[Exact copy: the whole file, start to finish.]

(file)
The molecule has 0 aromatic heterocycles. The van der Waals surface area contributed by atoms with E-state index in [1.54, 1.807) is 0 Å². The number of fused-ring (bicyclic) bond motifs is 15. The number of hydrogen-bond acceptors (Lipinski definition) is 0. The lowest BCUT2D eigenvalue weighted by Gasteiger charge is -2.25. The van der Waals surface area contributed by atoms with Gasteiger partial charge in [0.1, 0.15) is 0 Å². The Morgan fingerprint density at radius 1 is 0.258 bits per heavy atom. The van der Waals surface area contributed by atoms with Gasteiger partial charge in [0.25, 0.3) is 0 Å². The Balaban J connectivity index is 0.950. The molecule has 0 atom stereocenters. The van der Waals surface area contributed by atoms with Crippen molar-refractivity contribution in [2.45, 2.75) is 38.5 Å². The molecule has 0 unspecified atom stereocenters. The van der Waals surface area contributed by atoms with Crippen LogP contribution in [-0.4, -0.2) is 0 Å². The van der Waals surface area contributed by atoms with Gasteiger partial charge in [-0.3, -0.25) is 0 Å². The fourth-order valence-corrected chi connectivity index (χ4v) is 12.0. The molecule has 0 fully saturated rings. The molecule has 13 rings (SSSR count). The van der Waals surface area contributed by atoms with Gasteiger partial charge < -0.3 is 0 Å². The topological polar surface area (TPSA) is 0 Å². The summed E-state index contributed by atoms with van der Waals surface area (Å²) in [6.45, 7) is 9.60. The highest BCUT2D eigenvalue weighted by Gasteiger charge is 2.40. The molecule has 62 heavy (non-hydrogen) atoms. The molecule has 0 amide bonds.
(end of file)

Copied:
The molecule has 0 aromatic heterocycles. The van der Waals surface area contributed by atoms with E-state index in [1.54, 1.807) is 0 Å². The number of fused-ring (bicyclic) bond motifs is 15. The number of hydrogen-bond acceptors (Lipinski definition) is 0. The lowest BCUT2D eigenvalue weighted by Gasteiger charge is -2.25. The van der Waals surface area contributed by atoms with Gasteiger partial charge in [0.1, 0.15) is 0 Å². The Morgan fingerprint density at radius 1 is 0.258 bits per heavy atom. The van der Waals surface area contributed by atoms with Gasteiger partial charge in [0.25, 0.3) is 0 Å². The Balaban J connectivity index is 0.950. The molecule has 0 atom stereocenters. The van der Waals surface area contributed by atoms with Crippen molar-refractivity contribution in [2.45, 2.75) is 38.5 Å². The molecule has 0 unspecified atom stereocenters. The van der Waals surface area contributed by atoms with Crippen LogP contribution in [-0.4, -0.2) is 0 Å². The van der Waals surface area contributed by atoms with Gasteiger partial charge in [-0.3, -0.25) is 0 Å². The fourth-order valence-corrected chi connectivity index (χ4v) is 12.0. The molecule has 0 fully saturated rings. The molecule has 13 rings (SSSR count). The van der Waals surface area contributed by atoms with Gasteiger partial charge < -0.3 is 0 Å². The topological polar surface area (TPSA) is 0 Å². The summed E-state index contributed by atoms with van der Waals surface area (Å²) in [6.45, 7) is 9.60. The highest BCUT2D eigenvalue weighted by Gasteiger charge is 2.40. The molecule has 62 heavy (non-hydrogen) atoms. The molecule has 0 amide bonds.